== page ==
Digital fine art giclee workflow, for individuals, ateliers, photo labs, artists, investors
To become a success (personal success and financial success) you need to learn about each step in the production process. Your printer is only one step in your workflow.
FLAAR is a non-profit institute with 12 years experience in fine art and giclee and a previous several decades experience in outdoor fine art photography. We offer tips, suggestions, help, and documentation to artists, photographers, photo studios and printshop owners.
If you wish to do limited editions, exhibit, publish, or sell giclee, we welcome you to our lode of information. You are equally welcome if an individual, an entire company, and at all levels: intermediate, beginning, or advanced.
Giclee Workflow means the step-by-step procedures.
Workflow means the sequence of step-by-step procedures that you (and your painting and print) pass through from an original painting to an award-winning giclee print. Workflow is the production process from beginning to end.
Our Giclee Workflow Diagram is intended to show an organized step-by-step concept. In reality there are additional steps that we have added on the present page (below).
Preparation stage: Step 1, Calibrate your monitor.
Input stage: Step 2, Image capture (digitization): scanning or direct digital photography. This is an entire book in itself. I just saw the web site of a top professional giclee company. They had probably $72,000 worth of equipment to handle the workflow. Their digitization equipment included one of the top potential options (BetterLight scanning back).
But they had one weak point; a single weak link in the chain. This one piece of inappropriate equipment effectively negated and ruined all the benefits of the entire remainder of their digitization process.
I learned from experience about the inappropriate equipment, since as a student, without money, 40 years ago I started with a comparable camera as that giclee atelier has today. But I got rid of that inappropriate camera and now have two significantly better 4x5 cameras (two different models). Indeed to provide the tips so our readers can learn from my decades of trial and error we have an entire separate web site of studio camera equipment, www.digital-photography.org.
Image digitalization,direct digital photography
Input stage: Step 3, process the digital image in appropriate software. Although most people use Adobe Photoshop, there are several other add-on software Plug-ins that we recommend, such as from Nik (Nik Multimedia).
Nicholas Hellmuth, processing the digital image.
OUTPUT stage: Step 4, select your preferred media.
Step 5: Profile your printer, ink, and media.
Step 6: Print a proof.
Step 7: Color Matching, which is totally different than Color Balance or Color Management.
Step 8: Embellishing by hand, if desired (most artists skip this).
Step 9: Finishing, part I: top-coating (you top coat a canvas or watercolor; you laminate photo paper (liquid or film).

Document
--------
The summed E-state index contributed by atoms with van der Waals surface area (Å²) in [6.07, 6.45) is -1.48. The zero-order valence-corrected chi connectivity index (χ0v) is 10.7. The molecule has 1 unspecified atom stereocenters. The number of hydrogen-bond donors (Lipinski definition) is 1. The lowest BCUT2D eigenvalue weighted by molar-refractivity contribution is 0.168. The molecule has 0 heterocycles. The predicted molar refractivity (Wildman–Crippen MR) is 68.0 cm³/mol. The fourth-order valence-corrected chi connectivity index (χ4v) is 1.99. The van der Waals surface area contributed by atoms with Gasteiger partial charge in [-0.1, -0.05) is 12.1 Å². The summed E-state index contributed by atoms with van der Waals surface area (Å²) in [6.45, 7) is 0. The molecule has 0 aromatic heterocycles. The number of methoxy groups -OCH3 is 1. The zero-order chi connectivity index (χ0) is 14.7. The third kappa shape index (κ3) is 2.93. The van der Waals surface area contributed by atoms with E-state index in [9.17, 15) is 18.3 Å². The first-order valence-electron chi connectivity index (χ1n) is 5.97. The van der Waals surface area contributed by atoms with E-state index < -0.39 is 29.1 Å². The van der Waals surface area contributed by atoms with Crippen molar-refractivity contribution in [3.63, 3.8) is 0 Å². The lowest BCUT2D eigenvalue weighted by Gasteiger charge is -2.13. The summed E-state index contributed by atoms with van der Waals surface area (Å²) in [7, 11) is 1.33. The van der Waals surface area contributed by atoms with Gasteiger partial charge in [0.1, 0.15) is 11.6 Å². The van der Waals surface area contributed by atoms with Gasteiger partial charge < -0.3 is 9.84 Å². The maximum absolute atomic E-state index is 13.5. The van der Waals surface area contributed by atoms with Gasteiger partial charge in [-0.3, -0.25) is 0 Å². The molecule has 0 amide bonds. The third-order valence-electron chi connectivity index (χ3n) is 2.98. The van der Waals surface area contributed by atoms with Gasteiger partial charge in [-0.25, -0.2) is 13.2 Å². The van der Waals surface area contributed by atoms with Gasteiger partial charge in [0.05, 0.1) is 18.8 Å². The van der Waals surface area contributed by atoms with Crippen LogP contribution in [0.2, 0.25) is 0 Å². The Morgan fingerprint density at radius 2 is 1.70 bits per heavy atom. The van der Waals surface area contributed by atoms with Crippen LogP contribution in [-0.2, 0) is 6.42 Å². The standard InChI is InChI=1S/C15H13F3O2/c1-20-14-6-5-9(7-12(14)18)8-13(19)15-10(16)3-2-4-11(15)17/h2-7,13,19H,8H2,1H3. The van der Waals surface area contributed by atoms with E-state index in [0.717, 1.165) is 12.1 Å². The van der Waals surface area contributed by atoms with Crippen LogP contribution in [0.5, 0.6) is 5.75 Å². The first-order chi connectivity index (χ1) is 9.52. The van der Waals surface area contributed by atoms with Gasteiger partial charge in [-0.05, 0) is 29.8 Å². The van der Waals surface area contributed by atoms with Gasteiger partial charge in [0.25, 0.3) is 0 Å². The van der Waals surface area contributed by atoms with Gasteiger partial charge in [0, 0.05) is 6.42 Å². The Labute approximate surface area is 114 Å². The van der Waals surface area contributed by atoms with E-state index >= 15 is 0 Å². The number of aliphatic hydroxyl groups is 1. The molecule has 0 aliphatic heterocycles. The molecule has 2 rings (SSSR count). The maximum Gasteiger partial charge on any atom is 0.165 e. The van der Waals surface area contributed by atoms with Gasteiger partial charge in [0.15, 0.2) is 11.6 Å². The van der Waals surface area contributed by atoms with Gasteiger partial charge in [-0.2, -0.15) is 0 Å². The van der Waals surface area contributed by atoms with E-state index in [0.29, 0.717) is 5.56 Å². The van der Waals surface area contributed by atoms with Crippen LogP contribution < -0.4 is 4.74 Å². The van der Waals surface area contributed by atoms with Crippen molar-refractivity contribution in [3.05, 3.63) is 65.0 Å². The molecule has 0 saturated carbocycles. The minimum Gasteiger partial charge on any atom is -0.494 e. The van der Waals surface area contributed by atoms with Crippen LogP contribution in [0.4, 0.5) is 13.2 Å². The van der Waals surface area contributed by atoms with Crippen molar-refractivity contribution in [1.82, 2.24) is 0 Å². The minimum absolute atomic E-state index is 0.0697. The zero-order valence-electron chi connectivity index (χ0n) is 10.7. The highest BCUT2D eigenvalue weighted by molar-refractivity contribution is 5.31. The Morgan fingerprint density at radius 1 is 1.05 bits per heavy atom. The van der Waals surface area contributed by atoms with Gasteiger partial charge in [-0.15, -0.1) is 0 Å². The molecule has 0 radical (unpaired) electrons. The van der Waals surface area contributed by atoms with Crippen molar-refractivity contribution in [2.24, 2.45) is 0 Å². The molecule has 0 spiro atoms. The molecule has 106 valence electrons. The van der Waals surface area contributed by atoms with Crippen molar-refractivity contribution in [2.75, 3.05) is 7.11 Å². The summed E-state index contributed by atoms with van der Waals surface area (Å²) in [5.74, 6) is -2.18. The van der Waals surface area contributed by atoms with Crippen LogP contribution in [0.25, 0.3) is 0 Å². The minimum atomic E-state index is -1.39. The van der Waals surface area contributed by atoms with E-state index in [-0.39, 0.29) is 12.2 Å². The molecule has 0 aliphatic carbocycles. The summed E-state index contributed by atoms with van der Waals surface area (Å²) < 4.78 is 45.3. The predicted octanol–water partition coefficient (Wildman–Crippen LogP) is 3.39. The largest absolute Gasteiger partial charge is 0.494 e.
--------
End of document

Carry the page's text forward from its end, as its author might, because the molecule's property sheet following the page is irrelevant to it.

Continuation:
Step 10: Finishing, part II: trimming, deckle the edges if desired, etc.
Step 11, usually called “curating”.
Step 12: Pack and Ship.
Step 13, Receive a well-deserved check from a satisfied client.
Additional aspects of workflow: exhibit, display, publications, art festivals, art galleries, art shows, to achieve prominenance.
Should you exhibit nationally? Or should you stick with local exhibits in your home town?
What about art galleries? Your local library?
And trade magazines?
FLAAR is adding and expanding coverage of all these aspects of public relations for the emerging artist (as well as for the publisher who manages an artist who has made their breakthrough).
Preliminary steps before the giclee workflow even begins: Business Plan
A bank will require a Business Plan before loaning you money for a new giclee atelier or fine art photography studio. So FLAAR provides diverse assistance for this crucial Business Planning stage.
But some people spend their entire life making Business Plans, yet never actually do much business: they simply plan. I experienced Business Plan fixation at universities, where some staff spent their entire time making a business plan.
But they never learned how to implement anything successfully.
And they could not change their PLAN to suit rapidly changing tastes, preferences, and the real world outside the academic campus.
Nonetheless, some kind of Business Plan is essential, so FLAAR will be updating this aspect of our digital fine art giclee web site during 2009.
The above digital fine art giclee workflow covers most forms of giclee.
Watercolor paintings, acrylic, oil, painting on silk, pastels, pen and ink drawings plus etchings can all be reproduced with the digital fine art giclee workflow described by FLAAR.
The full workflow is described in the Learning Unit that is part of Nicholas Hellmuth’s upcoming course on giclee production and giclee workflow. There is not enough space on a single web page to discuss the details of a digital fine art giclee workflow. The diagram page is to indicate that it is a sequence of steps. This text page is to provide a fuller list of the steps. The full-color FLAAR PDF is the complete documentation of everything in a giclee workflow.
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